This statement was read at a Rally outside the TPP townhall convened by MP Chrystia Freeland at the University of Toronto on June 15. Words by MISN member Jen Mills.
I’m a member of the Mining Injustice Solidarity Network, a Toronto-based activist group that organizes to resist the negligent and abusive practices of Canadian mining companies in solidarity with impacted communities.
We’re here today because we strongly oppose the TPP. The TPP is a re-tread of other so-called free trade agreements like NAFTA that are really about protecting investors, especially mining investors. Most of the disputes in the World Bank’s tribunal involve oil, gas and mining companies. These investment agreements not only protect companies against seizure of their physical assets but also against indirect expropriation, meaning that companies can try to get paid for their lost future profits if the regulatory conditions in a country change. That could be a democratically elected government taking away special subsidies granted to a company under a previous dictatorship. Or it could be a government strengthening environmental or health laws. The TPP does try to protect government control over tobacco – but why only tobacco? What about the environmental and health harms from open-pit gold mining?
Whenever any provisions on labour rights or environmental protection are put into these kinds of agreements, they are window-dressing – non-binding and completely toothless.
ISDS tribunals have ordered more than $3.5 billion in compensation to companies under existing agreements involving the U.S. And the number of these cases keeps growing.
To use a concrete example in the mining sector…
Oceana Gold’s $250 million lawsuit against El Salvador
Canadian company Pacific Rim (bought by Oceana) had an exploration permit in El Salvador but did not meet the regulatory requirements to get the permit to start the mine
Around the same time, activists in El Salvador were pushing the government to impose a moratorium on metal mining; 3 Presidents have refused to issue mining permits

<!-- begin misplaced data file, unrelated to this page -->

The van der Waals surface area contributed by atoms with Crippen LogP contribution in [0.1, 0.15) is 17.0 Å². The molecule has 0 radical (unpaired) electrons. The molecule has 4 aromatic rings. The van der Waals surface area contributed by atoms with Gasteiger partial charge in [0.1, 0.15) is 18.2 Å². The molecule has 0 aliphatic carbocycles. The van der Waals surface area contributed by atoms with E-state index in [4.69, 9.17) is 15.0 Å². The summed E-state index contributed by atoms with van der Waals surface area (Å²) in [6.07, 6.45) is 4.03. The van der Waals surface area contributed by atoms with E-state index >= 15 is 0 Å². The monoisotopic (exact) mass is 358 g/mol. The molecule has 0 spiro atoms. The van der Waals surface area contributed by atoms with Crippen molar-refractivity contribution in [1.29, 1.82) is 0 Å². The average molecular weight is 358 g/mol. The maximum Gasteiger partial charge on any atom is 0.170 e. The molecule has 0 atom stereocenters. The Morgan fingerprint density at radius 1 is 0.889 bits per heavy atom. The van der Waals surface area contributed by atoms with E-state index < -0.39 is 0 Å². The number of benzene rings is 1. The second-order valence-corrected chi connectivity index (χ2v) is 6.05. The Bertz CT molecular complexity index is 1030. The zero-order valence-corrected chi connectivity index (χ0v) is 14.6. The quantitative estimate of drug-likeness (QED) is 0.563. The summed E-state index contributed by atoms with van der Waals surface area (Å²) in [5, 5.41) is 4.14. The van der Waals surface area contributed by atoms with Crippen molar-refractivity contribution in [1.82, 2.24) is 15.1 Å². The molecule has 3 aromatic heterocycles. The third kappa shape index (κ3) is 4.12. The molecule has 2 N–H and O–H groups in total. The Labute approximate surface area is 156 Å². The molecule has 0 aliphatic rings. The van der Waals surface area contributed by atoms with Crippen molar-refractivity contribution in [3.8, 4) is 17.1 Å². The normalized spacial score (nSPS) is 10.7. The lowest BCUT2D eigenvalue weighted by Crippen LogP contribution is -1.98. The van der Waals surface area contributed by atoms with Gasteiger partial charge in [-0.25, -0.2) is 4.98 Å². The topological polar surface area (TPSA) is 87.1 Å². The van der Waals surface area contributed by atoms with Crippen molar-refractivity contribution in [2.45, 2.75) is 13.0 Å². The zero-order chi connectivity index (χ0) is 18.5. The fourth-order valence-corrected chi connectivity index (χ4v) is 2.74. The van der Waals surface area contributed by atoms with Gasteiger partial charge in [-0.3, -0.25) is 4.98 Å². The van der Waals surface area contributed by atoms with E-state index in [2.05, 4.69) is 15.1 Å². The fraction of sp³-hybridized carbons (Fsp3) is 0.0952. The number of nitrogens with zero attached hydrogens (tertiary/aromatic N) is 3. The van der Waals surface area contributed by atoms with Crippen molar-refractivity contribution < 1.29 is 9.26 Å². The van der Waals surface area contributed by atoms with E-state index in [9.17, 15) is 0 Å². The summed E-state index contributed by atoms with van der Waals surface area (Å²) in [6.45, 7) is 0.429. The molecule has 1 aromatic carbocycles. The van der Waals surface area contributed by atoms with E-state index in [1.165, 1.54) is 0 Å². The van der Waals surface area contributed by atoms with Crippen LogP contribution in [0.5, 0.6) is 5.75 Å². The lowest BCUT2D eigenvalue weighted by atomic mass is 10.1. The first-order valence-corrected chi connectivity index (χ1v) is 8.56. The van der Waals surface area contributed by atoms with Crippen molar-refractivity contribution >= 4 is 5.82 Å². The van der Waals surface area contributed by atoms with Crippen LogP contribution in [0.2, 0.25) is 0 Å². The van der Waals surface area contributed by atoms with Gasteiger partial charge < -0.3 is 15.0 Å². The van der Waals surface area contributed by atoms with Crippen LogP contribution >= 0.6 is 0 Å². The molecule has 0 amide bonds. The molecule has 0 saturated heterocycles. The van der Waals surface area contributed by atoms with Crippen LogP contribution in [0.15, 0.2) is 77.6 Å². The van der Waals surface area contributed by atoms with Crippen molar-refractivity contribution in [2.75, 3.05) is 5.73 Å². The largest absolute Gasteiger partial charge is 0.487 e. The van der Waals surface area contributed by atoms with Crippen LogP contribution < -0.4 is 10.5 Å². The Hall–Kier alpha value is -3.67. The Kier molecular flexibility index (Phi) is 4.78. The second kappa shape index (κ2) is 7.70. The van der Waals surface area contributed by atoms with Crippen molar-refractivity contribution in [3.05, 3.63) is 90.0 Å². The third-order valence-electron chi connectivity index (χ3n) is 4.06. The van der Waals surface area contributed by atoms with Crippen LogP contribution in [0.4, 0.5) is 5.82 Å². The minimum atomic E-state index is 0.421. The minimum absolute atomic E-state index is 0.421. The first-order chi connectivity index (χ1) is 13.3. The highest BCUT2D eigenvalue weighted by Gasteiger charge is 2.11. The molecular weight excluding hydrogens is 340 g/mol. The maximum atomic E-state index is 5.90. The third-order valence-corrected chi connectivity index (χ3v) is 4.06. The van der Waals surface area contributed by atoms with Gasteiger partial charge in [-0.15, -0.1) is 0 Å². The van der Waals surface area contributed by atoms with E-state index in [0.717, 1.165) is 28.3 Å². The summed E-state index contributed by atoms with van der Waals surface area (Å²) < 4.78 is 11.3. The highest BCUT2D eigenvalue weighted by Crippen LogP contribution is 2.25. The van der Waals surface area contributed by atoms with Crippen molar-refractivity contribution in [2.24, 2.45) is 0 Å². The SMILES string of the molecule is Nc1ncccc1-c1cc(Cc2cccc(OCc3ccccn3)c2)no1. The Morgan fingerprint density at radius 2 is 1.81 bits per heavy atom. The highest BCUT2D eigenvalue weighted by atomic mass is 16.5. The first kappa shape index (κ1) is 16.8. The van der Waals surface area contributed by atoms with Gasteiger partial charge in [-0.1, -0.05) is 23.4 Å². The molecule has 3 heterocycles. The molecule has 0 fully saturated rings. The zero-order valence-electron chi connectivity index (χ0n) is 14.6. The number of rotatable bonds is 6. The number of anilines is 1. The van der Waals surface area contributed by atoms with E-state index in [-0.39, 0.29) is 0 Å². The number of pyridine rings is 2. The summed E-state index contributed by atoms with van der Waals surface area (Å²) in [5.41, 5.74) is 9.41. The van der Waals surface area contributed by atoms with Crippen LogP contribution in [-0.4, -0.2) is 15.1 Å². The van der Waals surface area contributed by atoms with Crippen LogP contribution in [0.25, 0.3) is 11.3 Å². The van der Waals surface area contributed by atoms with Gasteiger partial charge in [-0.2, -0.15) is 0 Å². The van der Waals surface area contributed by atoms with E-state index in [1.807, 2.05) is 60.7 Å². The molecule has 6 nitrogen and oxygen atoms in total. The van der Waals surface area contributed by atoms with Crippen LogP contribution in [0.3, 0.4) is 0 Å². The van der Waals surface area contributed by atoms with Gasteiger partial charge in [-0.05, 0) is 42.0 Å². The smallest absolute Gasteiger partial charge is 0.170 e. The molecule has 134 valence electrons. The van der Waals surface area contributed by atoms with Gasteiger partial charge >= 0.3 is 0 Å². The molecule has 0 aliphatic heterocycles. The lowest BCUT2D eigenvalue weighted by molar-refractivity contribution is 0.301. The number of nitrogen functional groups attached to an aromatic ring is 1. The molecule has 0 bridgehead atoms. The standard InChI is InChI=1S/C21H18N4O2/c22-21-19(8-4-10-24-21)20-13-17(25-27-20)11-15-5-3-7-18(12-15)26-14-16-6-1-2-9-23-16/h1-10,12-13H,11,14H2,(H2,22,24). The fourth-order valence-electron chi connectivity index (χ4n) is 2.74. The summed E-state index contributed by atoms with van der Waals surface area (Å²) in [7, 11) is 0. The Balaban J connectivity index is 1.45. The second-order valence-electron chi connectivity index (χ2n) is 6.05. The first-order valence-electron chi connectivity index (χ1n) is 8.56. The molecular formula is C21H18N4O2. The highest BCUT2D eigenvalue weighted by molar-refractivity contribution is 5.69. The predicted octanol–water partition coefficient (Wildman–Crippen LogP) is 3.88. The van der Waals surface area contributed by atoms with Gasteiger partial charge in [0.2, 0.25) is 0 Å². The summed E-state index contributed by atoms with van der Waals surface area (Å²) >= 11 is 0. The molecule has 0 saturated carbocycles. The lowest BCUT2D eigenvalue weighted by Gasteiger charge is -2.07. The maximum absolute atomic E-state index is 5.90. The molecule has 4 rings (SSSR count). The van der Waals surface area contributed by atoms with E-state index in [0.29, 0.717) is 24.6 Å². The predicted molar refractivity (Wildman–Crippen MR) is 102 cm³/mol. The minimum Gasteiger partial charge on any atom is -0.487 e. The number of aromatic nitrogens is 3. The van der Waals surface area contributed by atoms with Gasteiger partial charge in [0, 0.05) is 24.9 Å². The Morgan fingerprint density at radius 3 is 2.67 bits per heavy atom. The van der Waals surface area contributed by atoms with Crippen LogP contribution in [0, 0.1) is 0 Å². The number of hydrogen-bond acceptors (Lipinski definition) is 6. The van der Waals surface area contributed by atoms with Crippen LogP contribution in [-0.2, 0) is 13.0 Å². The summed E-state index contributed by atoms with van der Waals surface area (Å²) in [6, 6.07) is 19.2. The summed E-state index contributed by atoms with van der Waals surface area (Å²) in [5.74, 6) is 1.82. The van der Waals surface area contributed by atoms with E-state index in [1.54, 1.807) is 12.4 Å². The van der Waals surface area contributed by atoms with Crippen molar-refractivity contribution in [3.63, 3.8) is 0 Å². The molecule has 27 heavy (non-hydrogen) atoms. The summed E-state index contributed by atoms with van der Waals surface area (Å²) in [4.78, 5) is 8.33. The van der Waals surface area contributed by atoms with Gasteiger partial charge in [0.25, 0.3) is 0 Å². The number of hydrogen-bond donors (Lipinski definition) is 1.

When Pacific Rim didn’t get its way, it venue shopped and sued El Salvador through its US shell company using the investor-state dispute mechanism in the Central American Free Trade Agreement (which Canada is not part of)
This case has dragged on for 7 years and cost the tiny nation of El Salvador $12 million already, just in legal fees. What else could that money have been used for?
80% of El Salvadorans oppose mining and want a permanent moratorium
But a panel of trade lawyers will get to decide if El Salvador has the right to make its own laws to protect its citizens and its environment or if it will have to pay millions of dollars to investors in Canada and other countries
Who are these lawyers? They are private sector attorneys that can just turn around and represent companies in other cases. How is this not a conflict of interest? The TPP does nothing to make these lawyers independent. They have unreasonable discretion in interpreting investor rights. They don’t consider the merits of environmental or health policy, only whether investment laws and agreements were breached. There is no appeal against their decisions.
The TPP also vastly increases Canada’s exposure to these investor-state lawsuits. We’ve already seen legal challenges against pesticide bans over pesticides already banned in many other countries. The TPP even allows foreign companies with wholly owned subsidiaries in Canada to make a claim against Canada.
We have already gone too far with existing free trade and investment agreements. The Liberals can waffle all they want but we know that the party has a history of supporting these agreements and preventing action to rein in Canadian mining companies. We need to send a clear message. We want protection for the environment, not protection for investors. Stop the TPP!